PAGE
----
Grain Processing Seminar February 22nd-Dr. Todd Przybycien,Carnegie Mellon University

Dr. Todd M. Przybycien

 Carnegie Mellon University

Departments of Chemical Engineering and Biomedical Engineering 

Friday-February 22, 2013


MUB- Alumni Lounge


Unconventional Applications of Poly(ethylene glycol)-modified Proteins in BioProcessing and Drug Delivery

The covalent attachment of poly(ethylene glycol) (PEG) polymer chains, or “PEGylation,” improves the efficacy of protein drugs by extending their half-lives in the circulation without adversely affecting biological binding activity: the PEG chains are thought to hinder recognition by proteases, inhibitors and antibodies through steric interactions and to retard renal clearance through increased molecular size.  We used a more complete understanding of the solution and interfacial adsorption behavior of PEG-protein conjugates to explore new applications of protein PEGylation in bioprocessing and drug delivery. 

We have developed new, high selectivity protein affinity chromatography media by PEGylating immobilized protein affinity ligands outside of the target binding site.  This discourages the non-specific binding of contaminant species without decreasing target binding.  We find selectivity enhancements for IgG-class antibodies of 2x to 3x for Protein A affinity chromatography media modified with 5 kDa and 20 kDa PEG chains relative to the un-modified media, without loss of antibody binding affinity.  Increased contaminant rejection by Protein A media has important implications for simplifying downstream processing operations for monoclonal antibody production and for extending the operating lifetime of this expensive class of bioseparations media.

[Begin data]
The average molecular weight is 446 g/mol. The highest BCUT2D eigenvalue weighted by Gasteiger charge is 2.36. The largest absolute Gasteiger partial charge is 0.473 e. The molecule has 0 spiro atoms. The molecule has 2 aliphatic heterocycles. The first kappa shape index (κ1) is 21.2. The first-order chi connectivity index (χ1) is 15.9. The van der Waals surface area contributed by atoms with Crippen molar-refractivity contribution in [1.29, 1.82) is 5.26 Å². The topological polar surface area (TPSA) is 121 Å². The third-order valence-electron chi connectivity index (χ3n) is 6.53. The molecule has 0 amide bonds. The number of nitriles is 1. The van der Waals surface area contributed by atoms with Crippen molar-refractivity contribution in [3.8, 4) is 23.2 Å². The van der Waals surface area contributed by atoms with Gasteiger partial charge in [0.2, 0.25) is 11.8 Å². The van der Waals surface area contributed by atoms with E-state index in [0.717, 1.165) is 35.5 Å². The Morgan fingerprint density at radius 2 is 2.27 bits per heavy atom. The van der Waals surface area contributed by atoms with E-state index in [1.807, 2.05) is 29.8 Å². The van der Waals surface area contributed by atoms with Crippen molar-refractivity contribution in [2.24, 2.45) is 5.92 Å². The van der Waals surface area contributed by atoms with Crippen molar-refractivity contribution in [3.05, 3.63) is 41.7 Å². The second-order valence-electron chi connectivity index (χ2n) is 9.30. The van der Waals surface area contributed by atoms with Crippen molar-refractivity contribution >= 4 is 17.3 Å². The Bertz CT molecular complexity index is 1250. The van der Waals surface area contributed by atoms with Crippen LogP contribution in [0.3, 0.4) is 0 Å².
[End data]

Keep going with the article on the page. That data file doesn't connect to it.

We have exploited PEGylation to reduce denaturing adsorptive interactions between proteins and interfaces that limit the successful delivery of protein drugs from poly(lactide-co-glycolide) (PLG) microsphere delivery systems. Oil/water interfaces are present during the generation of protein-loaded PLG microspheres by the double emulsion technique and solid/water interfaces are present as the microspheres erode during delivery.  The depressed adsorption isotherms of conjugates reduce the extent of adsorption at denaturing interfaces and the attached PEG random coils serve as steric diluents at interfaces.  While PEGylation with 20 kDa PEG has little effect on protein behavior at ethyl acetate/water interfaces, at PLG/water interfaces we find decreased extents of adsorption, increased reversibility of adsorption and decreased tendency to aggregate.  These results have translated to ~50% and ~100% improvements in active protein release for monoPEGylated and diPEGylated ribonuclease A, respectively.



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